Railroad Station: Union Depot, Pike and Russell Sts., for Louisville & Nashville R.R., and Chesapeake & Ohio Ry. Bus Station: 6th St. between Scott Blvd. and Madison Ave., for Greyhound, Fleenor, and Blue Ribbon Lines. Airport: Lunken Field, 6.5 m., via Cincinnati on US 50 (River Road), for American Air Lines. Taxis: 15¢ and upward according to distance and number of passengers. Toll Bridges: Suspension, N. end of Court Ave., passenger autos 10¢ and 15¢, pedestrians free; Covington-Newport, E. end of 4th St., passenger autos 100 and 15¢, pedestrians 2¢. Traffic Regulations: Right turn on red light only at intersection of Starrett St. and Madison Ave. Watch signs for parking limitations. Accommodations: Nearest hotels in Cincinnati; private homes cater to tourists. Information Service: Chamber of Commerce, SW. corner Pike St. and Madison Ave.; Kentucky Motor Club, 417 Scott St. Radio Station: WCKY ( 1490 kc.). Motion Picture Houses: Seven. Swimming: Rosedale Park, entrance Carroll St., near 45th St.; Y.M.C.A., Pike St. and Madison Ave. Golf: Devou Park, entrance on Western Ave, between 6th and 7th Sts., 9 holes, greens fee 50¢, 75¢ and $1; Twin Oaks Country Club, E. end of Baltimore St., 18 holes, greens fee 75¢ and $1. Tennis: Dixie Court, Madison Ave. and 2d St., 20¢ per hour; Goebel Park, 5th and Philadelphia Sts., free; South Covington Court, W. end of 45th St., 50¢ per day. Riding: Sunny Side Riding Club, Park Hills, 75¢ and $1 per hour; Pleasure Isle, $1 per hour. Racing: Latonia Race Track, S. and Latonia Ave. car line; spring and fall meetings (pari-mutuel betting). See local papers for schedules. Annual Events: Egg Fight, Easter Sunday, Devou Park.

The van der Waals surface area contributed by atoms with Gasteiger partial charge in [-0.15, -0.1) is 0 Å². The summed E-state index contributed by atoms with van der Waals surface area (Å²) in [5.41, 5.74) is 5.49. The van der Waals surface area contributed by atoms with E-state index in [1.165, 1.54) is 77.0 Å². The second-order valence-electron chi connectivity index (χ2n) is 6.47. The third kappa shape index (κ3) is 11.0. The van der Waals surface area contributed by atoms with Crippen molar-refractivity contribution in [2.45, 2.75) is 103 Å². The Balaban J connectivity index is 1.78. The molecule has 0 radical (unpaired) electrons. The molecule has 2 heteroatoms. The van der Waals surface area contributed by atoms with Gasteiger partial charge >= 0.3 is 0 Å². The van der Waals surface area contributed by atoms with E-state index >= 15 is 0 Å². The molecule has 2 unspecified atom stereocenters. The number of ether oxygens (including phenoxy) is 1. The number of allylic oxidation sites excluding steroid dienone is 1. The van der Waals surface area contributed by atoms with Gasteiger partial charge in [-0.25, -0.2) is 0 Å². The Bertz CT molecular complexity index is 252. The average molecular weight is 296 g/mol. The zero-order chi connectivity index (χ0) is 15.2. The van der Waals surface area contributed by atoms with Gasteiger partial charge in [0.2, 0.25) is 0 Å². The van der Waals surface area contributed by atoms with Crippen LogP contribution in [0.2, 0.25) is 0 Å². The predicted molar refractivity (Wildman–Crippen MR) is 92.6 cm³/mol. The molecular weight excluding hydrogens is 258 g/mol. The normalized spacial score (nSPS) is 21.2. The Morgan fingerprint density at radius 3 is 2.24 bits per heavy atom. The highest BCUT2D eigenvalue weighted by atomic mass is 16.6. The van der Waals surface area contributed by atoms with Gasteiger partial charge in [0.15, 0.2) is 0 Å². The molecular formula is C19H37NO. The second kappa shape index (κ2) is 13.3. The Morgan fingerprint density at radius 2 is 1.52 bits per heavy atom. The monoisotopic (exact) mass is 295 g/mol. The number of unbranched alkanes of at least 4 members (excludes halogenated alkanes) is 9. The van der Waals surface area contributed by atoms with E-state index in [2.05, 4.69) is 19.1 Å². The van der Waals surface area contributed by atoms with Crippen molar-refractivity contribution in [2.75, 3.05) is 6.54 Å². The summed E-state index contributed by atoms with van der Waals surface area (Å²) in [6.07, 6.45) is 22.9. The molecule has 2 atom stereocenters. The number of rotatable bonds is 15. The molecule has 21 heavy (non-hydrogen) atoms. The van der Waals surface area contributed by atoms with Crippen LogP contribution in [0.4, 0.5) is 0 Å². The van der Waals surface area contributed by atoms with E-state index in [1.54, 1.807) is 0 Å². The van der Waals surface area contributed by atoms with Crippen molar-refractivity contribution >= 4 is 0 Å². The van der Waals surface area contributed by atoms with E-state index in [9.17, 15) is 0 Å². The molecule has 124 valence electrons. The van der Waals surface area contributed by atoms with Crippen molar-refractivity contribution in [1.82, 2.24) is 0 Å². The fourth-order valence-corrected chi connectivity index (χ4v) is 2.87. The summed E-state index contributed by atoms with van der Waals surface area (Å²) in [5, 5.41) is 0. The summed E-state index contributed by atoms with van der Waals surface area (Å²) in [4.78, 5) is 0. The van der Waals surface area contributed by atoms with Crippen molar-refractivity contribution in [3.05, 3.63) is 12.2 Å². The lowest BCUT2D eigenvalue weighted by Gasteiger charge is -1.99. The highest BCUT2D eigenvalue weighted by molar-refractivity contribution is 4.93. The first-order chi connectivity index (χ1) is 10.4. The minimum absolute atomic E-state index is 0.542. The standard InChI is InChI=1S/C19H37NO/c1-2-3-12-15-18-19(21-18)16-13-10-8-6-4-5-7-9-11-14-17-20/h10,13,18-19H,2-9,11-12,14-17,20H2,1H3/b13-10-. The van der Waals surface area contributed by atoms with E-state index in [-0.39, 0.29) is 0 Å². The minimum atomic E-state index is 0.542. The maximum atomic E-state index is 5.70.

COVINGTON (513 alt., 65,252 pop.), second largest city in Kentucky, lies on a flood plain of the Ohio River at the foot of suburban hills that reach back to a high plain of the Bluegrass. Highways from Louisville and the hills of central Kentucky sweep rather suddenly into position for a fine view of the city. To the east the Licking River separates old Covington residences from Newport; to the west the Ohio River bends away past scattered suburbs and the long Cincinnati waterfront; and to the north most of Covington's business houses, factories, churches, parks, and homes are clustered against a, magnificent backdrop, where five bridges cross the Ohio to Cincinnati on the opposite side of the river.
In this setting Covington looks like a city on the Rhine. The impression is heightened by the spires of many churches -- Covington has more than threescore -- that taper up from among compact business.